Determined to deal directly and only with state capitals, the EU has always kept the regions at arm’s length, writes Murray Ritchie.
All across the European Union the “little people” are asserting themselves. Those nations that are not states and yearn for recognition – Catalans and Scots most immediately come to mind – are in the vanguard of this strengthening movement.
How long can Europe’s centrist nation states hold out?
The EU has always feared expressive regionalism. Catalonia’s declaration of independence has put this gathering force in the European spotlight as never before and thrown the EU into confusion as it ducks the flack for siding with its member nation states.
The pro-EU Scots received no help from Brussels in their independence referendum. Ditto the Catalans. The EU may be making friends among worried heads of state but it is stoking resentment among those of its own citizens pursuing autonomy or independence.
Determined to deal directly and only with state capitals, the EU has always kept the regions at arm’s length, afraid of the challenge to crude controlling centralism so beloved of most European governments.
The French have a saying: first there is Paris, and beyond there is nothing. This centrist dogma has been broken down in some EU states, not least in the UK, hardly a unitary state now with Scotland, Wales and Northern Ireland running devolved administrations.
Boris Johnson’s denunciation of Catalan separatism causes wry smiles and a little headshaking in places like Scotland
In Scotland, where Brexit is unpopular, voters have flirted with outright independence and will do so again if the ruling Scottish National Party has its way.
Scotland exemplifies the frustrations felt by regional pressure groups across the EU. With more than 60 per cent of Scots in favour of remaining in the EU rather than Brexit Britain, the pressure for change in an unpopular EU policy increases.
In the minds of Brussels Eurocrats, Scotland and Catalonia might as well not exist. They are mere regions to be denied any direct role in EU decision-making.
The same applies to England, Wales and Northern Ireland. Central government in London is the EU’s only point of formal diplomatic contact. Ditto in Madrid, Rome or any other capital with a restless region.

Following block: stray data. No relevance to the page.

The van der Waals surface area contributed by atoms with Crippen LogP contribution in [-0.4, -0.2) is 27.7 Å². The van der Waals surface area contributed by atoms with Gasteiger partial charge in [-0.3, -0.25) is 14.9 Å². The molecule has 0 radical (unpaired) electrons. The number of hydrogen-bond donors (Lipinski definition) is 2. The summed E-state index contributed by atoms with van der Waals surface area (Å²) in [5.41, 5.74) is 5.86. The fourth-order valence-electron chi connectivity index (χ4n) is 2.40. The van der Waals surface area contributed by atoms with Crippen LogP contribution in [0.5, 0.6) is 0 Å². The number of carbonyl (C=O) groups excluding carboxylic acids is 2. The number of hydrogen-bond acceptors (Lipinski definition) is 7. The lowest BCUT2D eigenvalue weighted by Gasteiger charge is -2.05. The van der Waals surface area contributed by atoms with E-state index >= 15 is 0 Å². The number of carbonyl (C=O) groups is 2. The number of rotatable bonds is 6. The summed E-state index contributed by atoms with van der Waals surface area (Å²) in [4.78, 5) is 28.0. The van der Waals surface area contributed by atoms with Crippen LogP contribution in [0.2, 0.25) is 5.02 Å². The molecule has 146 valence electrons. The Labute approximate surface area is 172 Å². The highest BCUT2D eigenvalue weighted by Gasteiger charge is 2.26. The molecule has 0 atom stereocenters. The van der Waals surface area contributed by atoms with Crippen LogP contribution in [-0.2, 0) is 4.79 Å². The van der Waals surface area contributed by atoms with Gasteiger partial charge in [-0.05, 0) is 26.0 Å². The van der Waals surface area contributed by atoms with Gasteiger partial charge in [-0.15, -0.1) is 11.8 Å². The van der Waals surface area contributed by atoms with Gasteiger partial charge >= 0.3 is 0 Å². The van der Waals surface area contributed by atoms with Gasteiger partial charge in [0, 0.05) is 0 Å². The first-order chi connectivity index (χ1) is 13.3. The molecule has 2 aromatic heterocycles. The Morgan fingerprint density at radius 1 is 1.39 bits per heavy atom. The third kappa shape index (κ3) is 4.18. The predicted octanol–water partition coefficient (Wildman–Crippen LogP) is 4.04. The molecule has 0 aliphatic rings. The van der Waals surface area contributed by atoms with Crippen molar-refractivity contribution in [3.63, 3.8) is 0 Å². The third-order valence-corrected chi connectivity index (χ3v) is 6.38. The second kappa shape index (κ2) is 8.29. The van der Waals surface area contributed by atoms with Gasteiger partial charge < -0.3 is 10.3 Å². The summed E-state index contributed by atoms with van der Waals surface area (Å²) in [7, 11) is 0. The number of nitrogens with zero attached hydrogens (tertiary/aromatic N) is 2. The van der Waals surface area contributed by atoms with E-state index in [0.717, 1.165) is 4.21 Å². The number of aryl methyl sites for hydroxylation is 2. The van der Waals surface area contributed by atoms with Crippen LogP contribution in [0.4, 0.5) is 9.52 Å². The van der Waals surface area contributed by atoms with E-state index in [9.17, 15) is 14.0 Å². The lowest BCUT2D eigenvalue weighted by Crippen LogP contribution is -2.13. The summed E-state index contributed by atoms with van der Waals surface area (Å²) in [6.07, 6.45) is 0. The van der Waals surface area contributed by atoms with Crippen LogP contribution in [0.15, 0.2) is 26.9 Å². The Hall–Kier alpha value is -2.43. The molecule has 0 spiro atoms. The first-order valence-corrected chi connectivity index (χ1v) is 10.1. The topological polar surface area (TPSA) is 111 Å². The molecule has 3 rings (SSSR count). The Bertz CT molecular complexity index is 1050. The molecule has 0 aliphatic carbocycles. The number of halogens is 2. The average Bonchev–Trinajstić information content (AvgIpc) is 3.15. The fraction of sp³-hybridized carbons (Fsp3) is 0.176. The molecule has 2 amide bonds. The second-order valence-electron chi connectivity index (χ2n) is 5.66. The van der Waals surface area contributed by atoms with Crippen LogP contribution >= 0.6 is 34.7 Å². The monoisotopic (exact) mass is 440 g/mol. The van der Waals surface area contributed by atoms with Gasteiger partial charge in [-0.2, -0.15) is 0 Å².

This obduracy is causing a pan-European backlash. Boris Johnson, the UK foreign secretary, personifies the problem.
Confusingly, as a leading Brexiteer and therefore separatist, he supports the EU in defying the independence of Catalonia or Scotland but wants to partition the UK and Brussels.
Boris Johnson’s denunciation of Catalan separatism causes wry smiles and a little headshaking in places like Scotland.
The law which Johnson and Spanish premier Mariano Rajoy insist must be respected is a self-serving rule of their own making which, arguably, might not even respect human rights. Whatever happened to the United Nations’ right to self-determination?
It seems only states can make laws that their own sub-nations must obey. Those who see themselves as nations – although stateless – must do as they are told or, in Catalonia’s case, face police truncheons and jail.
Johnson’s view stinks in some parts of Britain, particularly in much of Scotland with its strong sense of nationhood. Much the same applies in several EU states where their own minorities with constitutional ambitions are weary of domination by unsympathetic centrists.
Some years ago the EU began to recognise these frustrations and set up its cumbersome Committee of the Regions. The idea was to give regionalism a voice – but no power – requiring the EU institutions to take into account the views of the little people.
Can anyone outside of the Eurocracy truly think of any great advance in the rights of those voiceless?
But the little people are gaining ground. After years of campaigning the Scots voted overwhelmingly for a parliament with strong powers. Opponents condemned it as a “motorway to independence with no exits” and they might one day soon be proved correct.
This follows a pattern. In Belgium whenever there is a political crisis the central government cedes more power to the regions, particularly Flanders with its strong element of Catalan-style independistas.
Like the Catalans the Flemish resent their economic success being exploited to the benefit of central government. There is an echo in the UK where the income from oil in Scottish waters was ruthlessly exploited by Westminster to bankroll the Thatcher revolution while Scotland itself received nothing beyond its per-capita share of the proceeds.
The Scots’ and Flemings’ experience is typical. Just ask the Basques in Spain or the better-off regions of northern Italy or the Corsicans of France.
So where is all this leading?
Well, if those sub-state nations have their way they will one day have their own seats at the top table of a reformed EU. This is not fantasy. It is a goal perfectly realisable in time. Equal status with the nation states to which they belong or as independent entities means confederation.
The EU would no longer be the federal quasi-state that some wish, but instead a grouping of equals. A confederal Europe of the peoples would break down control by nation states and, for example, solve the Irish border problem.
Scotland’s indignation at being dragged out of the club by its Brexit big brother would be assuaged. Independence offers Scotland an escape route from Brexit.
Together, the Catalans and the Scots and the rest could be starting to reshape the EU – which is why its centrist member states, so complacent in recent years, are now sniffing an alarming wind of change.